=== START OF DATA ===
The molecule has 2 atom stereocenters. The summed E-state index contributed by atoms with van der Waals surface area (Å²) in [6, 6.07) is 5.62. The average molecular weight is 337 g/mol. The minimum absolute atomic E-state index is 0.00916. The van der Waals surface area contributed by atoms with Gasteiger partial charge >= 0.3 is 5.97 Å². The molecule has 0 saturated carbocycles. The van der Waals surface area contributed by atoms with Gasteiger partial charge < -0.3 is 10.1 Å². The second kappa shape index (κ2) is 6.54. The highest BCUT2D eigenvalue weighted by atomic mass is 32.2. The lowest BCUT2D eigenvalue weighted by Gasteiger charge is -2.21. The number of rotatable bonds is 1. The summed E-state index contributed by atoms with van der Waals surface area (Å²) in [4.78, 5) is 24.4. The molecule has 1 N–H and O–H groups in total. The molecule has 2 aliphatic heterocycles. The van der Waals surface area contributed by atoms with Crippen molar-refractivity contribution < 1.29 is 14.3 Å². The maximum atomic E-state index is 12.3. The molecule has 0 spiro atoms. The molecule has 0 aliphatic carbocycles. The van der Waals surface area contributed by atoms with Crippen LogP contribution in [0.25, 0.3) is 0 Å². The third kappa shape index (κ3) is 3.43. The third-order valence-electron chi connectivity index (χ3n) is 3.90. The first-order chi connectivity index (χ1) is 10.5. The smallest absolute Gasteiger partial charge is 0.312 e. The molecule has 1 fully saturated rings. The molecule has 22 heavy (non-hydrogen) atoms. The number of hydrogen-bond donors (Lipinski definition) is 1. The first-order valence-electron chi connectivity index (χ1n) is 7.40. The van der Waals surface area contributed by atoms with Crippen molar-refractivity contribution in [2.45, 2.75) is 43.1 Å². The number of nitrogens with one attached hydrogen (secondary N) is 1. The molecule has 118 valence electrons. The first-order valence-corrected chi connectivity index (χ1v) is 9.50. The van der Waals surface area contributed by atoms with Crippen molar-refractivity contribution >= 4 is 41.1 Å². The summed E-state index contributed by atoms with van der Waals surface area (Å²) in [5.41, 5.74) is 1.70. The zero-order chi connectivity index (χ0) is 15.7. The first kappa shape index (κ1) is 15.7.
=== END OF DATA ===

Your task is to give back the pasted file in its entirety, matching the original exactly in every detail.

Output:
The molecule has 2 atom stereocenters. The summed E-state index contributed by atoms with van der Waals surface area (Å²) in [6, 6.07) is 5.62. The average molecular weight is 337 g/mol. The minimum absolute atomic E-state index is 0.00916. The van der Waals surface area contributed by atoms with Gasteiger partial charge >= 0.3 is 5.97 Å². The molecule has 0 saturated carbocycles. The van der Waals surface area contributed by atoms with Gasteiger partial charge < -0.3 is 10.1 Å². The second kappa shape index (κ2) is 6.54. The highest BCUT2D eigenvalue weighted by atomic mass is 32.2. The lowest BCUT2D eigenvalue weighted by Gasteiger charge is -2.21. The number of rotatable bonds is 1. The summed E-state index contributed by atoms with van der Waals surface area (Å²) in [4.78, 5) is 24.4. The molecule has 1 N–H and O–H groups in total. The molecule has 2 aliphatic heterocycles. The van der Waals surface area contributed by atoms with Crippen molar-refractivity contribution < 1.29 is 14.3 Å². The maximum atomic E-state index is 12.3. The molecule has 0 spiro atoms. The molecule has 0 aliphatic carbocycles. The van der Waals surface area contributed by atoms with Crippen LogP contribution in [0.25, 0.3) is 0 Å². The third kappa shape index (κ3) is 3.43. The third-order valence-electron chi connectivity index (χ3n) is 3.90. The first-order chi connectivity index (χ1) is 10.5. The smallest absolute Gasteiger partial charge is 0.312 e. The molecule has 1 fully saturated rings. The molecule has 22 heavy (non-hydrogen) atoms. The number of hydrogen-bond donors (Lipinski definition) is 1. The first-order valence-electron chi connectivity index (χ1n) is 7.40. The van der Waals surface area contributed by atoms with Crippen molar-refractivity contribution in [2.45, 2.75) is 43.1 Å². The number of nitrogens with one attached hydrogen (secondary N) is 1. The molecule has 118 valence electrons. The first-order valence-corrected chi connectivity index (χ1v) is 9.50. The van der Waals surface area contributed by atoms with Crippen molar-refractivity contribution >= 4 is 41.1 Å². The summed E-state index contributed by atoms with van der Waals surface area (Å²) in [5.41, 5.74) is 1.70. The zero-order chi connectivity index (χ0) is 15.7. The first kappa shape index (κ1) is 15.7.